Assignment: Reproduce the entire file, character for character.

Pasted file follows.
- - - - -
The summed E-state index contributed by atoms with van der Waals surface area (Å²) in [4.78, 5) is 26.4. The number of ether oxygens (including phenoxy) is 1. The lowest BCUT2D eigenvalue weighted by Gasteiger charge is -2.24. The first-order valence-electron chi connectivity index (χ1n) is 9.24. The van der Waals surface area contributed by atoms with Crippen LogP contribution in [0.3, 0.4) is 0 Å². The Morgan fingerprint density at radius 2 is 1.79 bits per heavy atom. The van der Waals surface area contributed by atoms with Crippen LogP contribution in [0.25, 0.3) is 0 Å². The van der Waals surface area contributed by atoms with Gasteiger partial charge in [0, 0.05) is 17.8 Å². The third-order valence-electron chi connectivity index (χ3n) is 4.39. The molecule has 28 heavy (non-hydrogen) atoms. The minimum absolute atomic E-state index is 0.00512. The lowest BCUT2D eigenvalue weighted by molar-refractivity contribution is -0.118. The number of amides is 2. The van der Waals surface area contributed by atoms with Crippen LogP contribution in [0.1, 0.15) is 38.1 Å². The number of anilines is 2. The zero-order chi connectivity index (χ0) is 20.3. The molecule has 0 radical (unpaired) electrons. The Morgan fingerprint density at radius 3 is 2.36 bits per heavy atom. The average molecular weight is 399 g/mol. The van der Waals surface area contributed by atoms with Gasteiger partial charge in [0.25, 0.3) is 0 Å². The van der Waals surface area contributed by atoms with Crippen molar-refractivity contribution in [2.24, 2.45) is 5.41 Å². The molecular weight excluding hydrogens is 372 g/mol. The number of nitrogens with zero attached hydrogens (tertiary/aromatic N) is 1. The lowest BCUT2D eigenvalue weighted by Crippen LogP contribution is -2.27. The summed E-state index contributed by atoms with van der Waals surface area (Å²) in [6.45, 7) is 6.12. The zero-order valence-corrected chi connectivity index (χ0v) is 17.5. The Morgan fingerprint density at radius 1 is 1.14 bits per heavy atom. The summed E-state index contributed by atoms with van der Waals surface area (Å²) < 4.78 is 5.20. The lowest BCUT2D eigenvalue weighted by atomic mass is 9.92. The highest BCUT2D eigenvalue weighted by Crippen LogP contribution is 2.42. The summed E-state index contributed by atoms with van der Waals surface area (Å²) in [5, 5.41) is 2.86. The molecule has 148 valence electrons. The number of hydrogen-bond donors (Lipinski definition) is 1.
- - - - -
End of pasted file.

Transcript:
The summed E-state index contributed by atoms with van der Waals surface area (Å²) in [4.78, 5) is 26.4. The number of ether oxygens (including phenoxy) is 1. The lowest BCUT2D eigenvalue weighted by Gasteiger charge is -2.24. The first-order valence-electron chi connectivity index (χ1n) is 9.24. The van der Waals surface area contributed by atoms with Crippen LogP contribution in [0.3, 0.4) is 0 Å². The Morgan fingerprint density at radius 2 is 1.79 bits per heavy atom. The van der Waals surface area contributed by atoms with Crippen LogP contribution in [0.25, 0.3) is 0 Å². The van der Waals surface area contributed by atoms with Gasteiger partial charge in [0, 0.05) is 17.8 Å². The third-order valence-electron chi connectivity index (χ3n) is 4.39. The molecule has 28 heavy (non-hydrogen) atoms. The minimum absolute atomic E-state index is 0.00512. The lowest BCUT2D eigenvalue weighted by molar-refractivity contribution is -0.118. The number of amides is 2. The van der Waals surface area contributed by atoms with Crippen LogP contribution in [0.1, 0.15) is 38.1 Å². The number of anilines is 2. The zero-order chi connectivity index (χ0) is 20.3. The molecule has 0 radical (unpaired) electrons. The Morgan fingerprint density at radius 3 is 2.36 bits per heavy atom. The average molecular weight is 399 g/mol. The van der Waals surface area contributed by atoms with Gasteiger partial charge in [0.25, 0.3) is 0 Å². The van der Waals surface area contributed by atoms with Crippen molar-refractivity contribution in [2.24, 2.45) is 5.41 Å². The molecular weight excluding hydrogens is 372 g/mol. The number of nitrogens with zero attached hydrogens (tertiary/aromatic N) is 1. The lowest BCUT2D eigenvalue weighted by Crippen LogP contribution is -2.27. The summed E-state index contributed by atoms with van der Waals surface area (Å²) in [6.45, 7) is 6.12. The zero-order valence-corrected chi connectivity index (χ0v) is 17.5. The Morgan fingerprint density at radius 1 is 1.14 bits per heavy atom. The summed E-state index contributed by atoms with van der Waals surface area (Å²) < 4.78 is 5.20. The lowest BCUT2D eigenvalue weighted by atomic mass is 9.92. The highest BCUT2D eigenvalue weighted by Crippen LogP contribution is 2.42. The summed E-state index contributed by atoms with van der Waals surface area (Å²) in [5, 5.41) is 2.86. The molecule has 148 valence electrons. The number of hydrogen-bond donors (Lipinski definition) is 1.